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Prep football: Morrison hopes to get back to title days despite low numbers

Published: Tuesday, Aug. 12, 2014 11:31 p.m. CST • Updated: Tuesday, Sept. 30, 2014 3:50 p.m. CST
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(Michael Krabbenhoeft/mkrabbenhoeft@saukvalley.com)
The Morrison Mustangs run through plays during practice Tuesday afternoon.
Caption
(Michael Krabbenhoeft/mkrabbenhoeft@saukvalley.com)
The Morrison Mustangs run through plays during practice Tuesday afternoon.
Caption
(Michael Krabbenhoeft/mkrabbenhoeft@saukvalley.com)
The Morrison Mustangs run through drills during practice Tuesday afternoon.
Caption
(Michael Krabbenhoeft/mkrabbenhoeft@saukvalley.com)
The Morrison Mustangs run sprints during practice Tuesday afternoon.
Caption
(Michael Krabbenhoeft/mkrabbenhoeft@saukvalley.com)
The Morrison Mustangs hold their helmets up at the end of their practice on Tuesday afternoon.

MORRISON – Eighteen players in solid, fire-engine red helmets stood in a line waiting for their coach to signal the start of yet another sprint, followed by pushups and core work.

Morrison coach Cory Bielema gave the orders and the red helmets, filled with tired athletes, bobbed along, racing each other to an imaginary line and back again at the end of Tuesday's football practice.

"Coach B already made a statement this year about our conditioning," Mustangs tight end Austin Keller said. "We need to be at another level than before. We've been working so hard."

With 18 players on the varsity roster, the Mustangs don't have enough bodies for a full 11-on-11 scrimmage. The number also means that some players will have to play, and learn, multiple positions in order to complete the team. Bielema expects some growing pains this year as players will have to be able to play extended minutes, some at unfamiliar spots.

The head coach has stressed to players over the summer months that entering the first week of practice in top shape is important, if they want to be competitive this season as a team with limited numbers.

"As a tight end, I have to be able to know about blocking packages and routes," Keller said. "We also have about two or three [quarterbacks], and they are practicing as running backs as well as quarterbacks.

"With the way Coach is doing our offense this year, it allows for guys to pick up and learn positions quickly."

Added Bielema: "Some backs are learning new positions on the line, and some linemen are learning to be backs. It's a process that we've all adapted to."

Bielema has also come up with ways to have effective practices without the capabilities of praticing with a full team. One way has been the use of a popular drill that he learned several years ago.

The dull hollow thump of hands smacking plastic could be heard over the echoing noise coming from the Whiteside County Fair just beyond the trees at the high school's football practice field.

The Mustangs were running offensive drills against overturned gray garbage cans.

"It kind of represents where we feel the defensive line will set up," Bielema said. "It helps to get some more reps against positioned objects, especially in the situation where we are just running around in helmets."

Bielema picked up the drill when he was coaching at the 2010 Illinois Shrine Game. Geneseo coach Larry Johnsen brought in buckets for a few of the practices, and Bielema liked the idea enough to adopt his own version of the drill and started to use it in his own practices.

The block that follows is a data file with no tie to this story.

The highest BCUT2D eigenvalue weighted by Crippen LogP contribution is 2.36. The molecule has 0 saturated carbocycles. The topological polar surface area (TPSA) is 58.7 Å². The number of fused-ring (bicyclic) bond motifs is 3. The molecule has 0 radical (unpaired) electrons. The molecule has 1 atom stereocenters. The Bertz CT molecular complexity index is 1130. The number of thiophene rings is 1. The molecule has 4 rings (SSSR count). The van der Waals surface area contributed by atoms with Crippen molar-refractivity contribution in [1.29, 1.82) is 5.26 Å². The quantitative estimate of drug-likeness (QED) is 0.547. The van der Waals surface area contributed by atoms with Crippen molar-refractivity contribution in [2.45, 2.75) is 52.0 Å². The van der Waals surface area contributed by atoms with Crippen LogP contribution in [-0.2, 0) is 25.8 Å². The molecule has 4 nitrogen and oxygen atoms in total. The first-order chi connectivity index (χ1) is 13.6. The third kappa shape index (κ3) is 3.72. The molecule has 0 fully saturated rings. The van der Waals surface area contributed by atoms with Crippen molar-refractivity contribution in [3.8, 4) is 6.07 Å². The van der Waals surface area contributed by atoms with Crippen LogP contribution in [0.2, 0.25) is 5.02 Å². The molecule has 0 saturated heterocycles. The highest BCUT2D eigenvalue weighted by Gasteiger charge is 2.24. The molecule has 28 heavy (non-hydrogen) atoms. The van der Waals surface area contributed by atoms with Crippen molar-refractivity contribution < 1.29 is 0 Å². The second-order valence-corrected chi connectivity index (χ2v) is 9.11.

On Tuesday, Bielema called out plays from a white sheet of paper, and the offensive line would crash into the cans, pick them up and move them out of the way to create a would-be hole for the ball carrier. On passing plays, the line would create a pocket by manipulating the overturned cans.

The team lined up against a 4-3 front, which represented four linemen and three linebackers, and Bielema made sure to address hand placement among other intricacies.

"It definitely helps a lot," said Mason Sitzmore, a senior quarterback. "It gives the linemen a chance to look at what they're dealing with, and it helps to see some moving pieces really early on in practices."

The cans mimic opposing defenses, and help players visualize what they will face in the coming weeks. Sitzmore kept the ball a few times and took advantage of the open holes created by the line. The cans, he said, help ingrain plays into memory much faster when you see the plays work.

The Mustangs open their season at Princeton Aug. 29, and the Tigers' base defense features a 4-3 front, something Morrison is already scheming for.

Keller and Sitzmore both said that excitement is always high in practices, but they also know both sides of the tale. The two were on the sidelines as freshmen when the Mustangs won the state title in 2011 after a 13-1 season. The following year, the Mustangs went 6-4 before finishing with a 2-7 record a season ago, and the two are trying to lead a bounce-back season.

"Right now, it's easy to get excited at points in practice," said Bielema, who is entering his seventh year as head coach. "They're knocking over the garbage cans, which is nice, but we're going to get to the point soon where those garbage cans will fight back.

"At that point, we can really start evaluating."

Did you know?

The Mustangs, who went 2-7 last season, are hoping to get back to the postseason after missing the playoffs for the first time since the 2003 season.

It was also the first time missing the playoffs during coach Cory Bielema's six seasons. Bielema coached Morrison to two state titles in 2009 and 2011.

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